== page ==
35 Prosecutors Call on Governors to Reduce Prison Populations to Limit COVID-19

SF District Attorney Chesa Boudin was the only DA to speak at last week’s press conference outside of San Quentin, and one of 35 signers of the letter

On Friday, 35 elected prosecutors representing over 31 million people across the country issued an open letter to governors, calling upon them to dramatically reduce state prison populations to mitigate the spread of COVID-19 and save lives.

“Being confined in a prison or jail should not be a death sentence. Yet, in the context of COVID-19 that is exactly what it has become for far too many. Over the past few months, the threat COVID-19 poses to those incarcerated, as well as the corrections and medical staff who work in prisons, and the broader communities they live in, has become gravely apparent,” the letter reads.

The letter called on governors to immediately order the release release of elderly and medically vulnerable individuals and those near the end of their sentence.  In California last week, Governor Newsom called for the release of 8000 people who have been incarcerated who had less than a year to go in their term.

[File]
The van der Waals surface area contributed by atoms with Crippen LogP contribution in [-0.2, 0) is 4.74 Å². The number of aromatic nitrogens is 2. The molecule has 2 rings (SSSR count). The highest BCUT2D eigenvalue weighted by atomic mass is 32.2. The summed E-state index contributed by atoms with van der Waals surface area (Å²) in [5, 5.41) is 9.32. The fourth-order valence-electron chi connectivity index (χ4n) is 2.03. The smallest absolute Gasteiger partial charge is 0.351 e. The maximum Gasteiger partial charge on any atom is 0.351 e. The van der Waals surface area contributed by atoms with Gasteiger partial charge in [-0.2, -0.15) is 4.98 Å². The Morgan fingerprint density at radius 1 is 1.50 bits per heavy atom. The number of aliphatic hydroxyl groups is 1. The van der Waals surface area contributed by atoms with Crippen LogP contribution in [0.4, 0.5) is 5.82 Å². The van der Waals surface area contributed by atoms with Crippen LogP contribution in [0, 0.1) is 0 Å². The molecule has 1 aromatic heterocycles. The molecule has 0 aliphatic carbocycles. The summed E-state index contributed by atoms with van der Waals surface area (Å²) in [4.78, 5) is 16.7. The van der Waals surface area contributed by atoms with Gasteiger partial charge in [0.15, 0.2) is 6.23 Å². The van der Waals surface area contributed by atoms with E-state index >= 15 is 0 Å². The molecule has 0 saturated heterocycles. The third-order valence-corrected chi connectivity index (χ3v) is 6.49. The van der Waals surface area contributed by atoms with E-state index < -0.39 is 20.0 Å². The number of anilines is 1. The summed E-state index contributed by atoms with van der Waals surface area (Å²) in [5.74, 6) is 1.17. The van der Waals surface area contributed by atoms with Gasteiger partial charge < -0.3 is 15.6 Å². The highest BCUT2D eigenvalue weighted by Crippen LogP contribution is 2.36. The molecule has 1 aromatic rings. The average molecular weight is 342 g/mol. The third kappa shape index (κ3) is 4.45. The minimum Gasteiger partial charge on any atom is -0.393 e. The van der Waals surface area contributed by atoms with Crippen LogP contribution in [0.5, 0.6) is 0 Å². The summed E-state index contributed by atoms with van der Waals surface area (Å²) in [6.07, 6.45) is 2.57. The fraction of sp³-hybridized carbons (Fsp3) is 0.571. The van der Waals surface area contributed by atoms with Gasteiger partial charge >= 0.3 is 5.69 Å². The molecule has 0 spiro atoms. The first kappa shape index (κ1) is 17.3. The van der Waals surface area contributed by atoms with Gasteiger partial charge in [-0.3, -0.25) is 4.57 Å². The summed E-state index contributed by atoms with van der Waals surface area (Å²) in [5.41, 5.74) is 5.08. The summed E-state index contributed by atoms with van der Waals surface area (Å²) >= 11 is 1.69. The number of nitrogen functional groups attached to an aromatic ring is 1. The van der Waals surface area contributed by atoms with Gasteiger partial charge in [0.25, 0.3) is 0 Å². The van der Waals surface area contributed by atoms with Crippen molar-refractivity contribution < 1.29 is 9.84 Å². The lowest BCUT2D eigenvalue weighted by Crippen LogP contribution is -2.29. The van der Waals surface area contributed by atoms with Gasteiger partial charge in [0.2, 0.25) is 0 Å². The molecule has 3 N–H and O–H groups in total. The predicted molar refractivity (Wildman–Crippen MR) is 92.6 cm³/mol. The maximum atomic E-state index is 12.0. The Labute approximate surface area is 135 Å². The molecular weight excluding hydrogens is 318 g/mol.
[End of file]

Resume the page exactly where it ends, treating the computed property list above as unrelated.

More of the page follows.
Reformers said that, while a good start, it gets nowhere near the level of release experts have said is needed to reduce the spread of COVID.  In addition to more than 2000 confirmed cases at San Quentin, the Vanguard has tracked new hotspots this week at Wasco State Prison and CA Correctional Institution in Tehachapi.

The letter also called on better resources for those being released from prison, including safe reentry support and transitional housing.

They also called for “Ensuring the physical and mental health of people who remain incarcerated by suspending co-pays for medical visits, providing adequate sanitation and hygiene products and frequent communication with family members and loved ones.”

“Many local elected prosecutors have shown courage, humanity and leadership during this pandemic by acting swiftly to reduce jail populations and prevent countless members of the community from being exposed to the coronavirus,” said Miriam Krinsky, executive director of Fair and Just Prosecution, the organizer of the letter.